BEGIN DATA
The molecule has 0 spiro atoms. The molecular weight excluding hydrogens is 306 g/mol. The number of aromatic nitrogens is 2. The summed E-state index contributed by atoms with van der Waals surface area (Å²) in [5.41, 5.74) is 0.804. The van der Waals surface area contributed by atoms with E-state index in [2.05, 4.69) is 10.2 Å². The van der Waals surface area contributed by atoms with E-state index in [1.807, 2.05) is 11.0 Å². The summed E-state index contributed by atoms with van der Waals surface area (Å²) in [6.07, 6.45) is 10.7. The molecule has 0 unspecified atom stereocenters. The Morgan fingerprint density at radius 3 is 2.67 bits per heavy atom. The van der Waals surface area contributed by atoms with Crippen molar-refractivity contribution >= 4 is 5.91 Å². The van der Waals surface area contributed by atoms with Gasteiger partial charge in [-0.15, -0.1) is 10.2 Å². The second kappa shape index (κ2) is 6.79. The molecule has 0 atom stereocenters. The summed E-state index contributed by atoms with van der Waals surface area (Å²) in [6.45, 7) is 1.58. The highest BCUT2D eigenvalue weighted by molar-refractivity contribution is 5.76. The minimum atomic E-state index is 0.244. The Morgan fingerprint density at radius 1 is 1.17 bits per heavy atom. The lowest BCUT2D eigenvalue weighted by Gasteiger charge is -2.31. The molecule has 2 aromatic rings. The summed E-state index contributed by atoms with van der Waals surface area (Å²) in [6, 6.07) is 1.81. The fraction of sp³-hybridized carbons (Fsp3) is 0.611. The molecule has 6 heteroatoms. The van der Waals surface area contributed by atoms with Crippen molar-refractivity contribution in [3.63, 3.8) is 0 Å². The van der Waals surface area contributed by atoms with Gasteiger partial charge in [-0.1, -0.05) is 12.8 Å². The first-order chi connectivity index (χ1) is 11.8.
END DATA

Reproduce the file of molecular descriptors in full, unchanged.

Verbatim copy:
The molecule has 0 spiro atoms. The molecular weight excluding hydrogens is 306 g/mol. The number of aromatic nitrogens is 2. The summed E-state index contributed by atoms with van der Waals surface area (Å²) in [5.41, 5.74) is 0.804. The van der Waals surface area contributed by atoms with E-state index in [2.05, 4.69) is 10.2 Å². The van der Waals surface area contributed by atoms with E-state index in [1.807, 2.05) is 11.0 Å². The summed E-state index contributed by atoms with van der Waals surface area (Å²) in [6.07, 6.45) is 10.7. The molecule has 0 unspecified atom stereocenters. The Morgan fingerprint density at radius 3 is 2.67 bits per heavy atom. The van der Waals surface area contributed by atoms with Crippen molar-refractivity contribution >= 4 is 5.91 Å². The van der Waals surface area contributed by atoms with Gasteiger partial charge in [-0.15, -0.1) is 10.2 Å². The second kappa shape index (κ2) is 6.79. The molecule has 0 atom stereocenters. The summed E-state index contributed by atoms with van der Waals surface area (Å²) in [6.45, 7) is 1.58. The highest BCUT2D eigenvalue weighted by molar-refractivity contribution is 5.76. The minimum atomic E-state index is 0.244. The Morgan fingerprint density at radius 1 is 1.17 bits per heavy atom. The lowest BCUT2D eigenvalue weighted by Gasteiger charge is -2.31. The molecule has 2 aromatic rings. The summed E-state index contributed by atoms with van der Waals surface area (Å²) in [6, 6.07) is 1.81. The fraction of sp³-hybridized carbons (Fsp3) is 0.611. The molecule has 6 heteroatoms. The van der Waals surface area contributed by atoms with Crippen molar-refractivity contribution in [3.63, 3.8) is 0 Å². The van der Waals surface area contributed by atoms with Gasteiger partial charge in [-0.1, -0.05) is 12.8 Å². The first-order chi connectivity index (χ1) is 11.8.